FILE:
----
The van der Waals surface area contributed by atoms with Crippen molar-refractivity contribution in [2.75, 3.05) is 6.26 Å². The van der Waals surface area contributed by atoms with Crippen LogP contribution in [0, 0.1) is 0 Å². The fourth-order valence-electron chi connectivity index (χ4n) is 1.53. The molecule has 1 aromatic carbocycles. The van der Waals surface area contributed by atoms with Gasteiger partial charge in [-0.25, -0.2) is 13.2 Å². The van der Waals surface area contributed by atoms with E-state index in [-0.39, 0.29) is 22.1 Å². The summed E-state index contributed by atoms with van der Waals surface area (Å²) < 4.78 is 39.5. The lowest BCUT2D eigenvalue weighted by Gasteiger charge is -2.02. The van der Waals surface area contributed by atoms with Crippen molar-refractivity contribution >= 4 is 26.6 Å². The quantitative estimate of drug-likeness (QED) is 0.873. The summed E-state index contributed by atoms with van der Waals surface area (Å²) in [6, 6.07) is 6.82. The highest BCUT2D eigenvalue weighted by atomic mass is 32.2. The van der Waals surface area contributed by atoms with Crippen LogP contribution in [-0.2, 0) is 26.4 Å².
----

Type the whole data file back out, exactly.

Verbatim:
The van der Waals surface area contributed by atoms with Crippen molar-refractivity contribution in [2.75, 3.05) is 6.26 Å². The van der Waals surface area contributed by atoms with Crippen LogP contribution in [0, 0.1) is 0 Å². The fourth-order valence-electron chi connectivity index (χ4n) is 1.53. The molecule has 1 aromatic carbocycles. The van der Waals surface area contributed by atoms with Gasteiger partial charge in [-0.25, -0.2) is 13.2 Å². The van der Waals surface area contributed by atoms with E-state index in [-0.39, 0.29) is 22.1 Å². The summed E-state index contributed by atoms with van der Waals surface area (Å²) < 4.78 is 39.5. The lowest BCUT2D eigenvalue weighted by Gasteiger charge is -2.02. The van der Waals surface area contributed by atoms with Crippen molar-refractivity contribution >= 4 is 26.6 Å². The quantitative estimate of drug-likeness (QED) is 0.873. The summed E-state index contributed by atoms with van der Waals surface area (Å²) in [6, 6.07) is 6.82. The highest BCUT2D eigenvalue weighted by atomic mass is 32.2. The van der Waals surface area contributed by atoms with Crippen LogP contribution in [-0.2, 0) is 26.4 Å².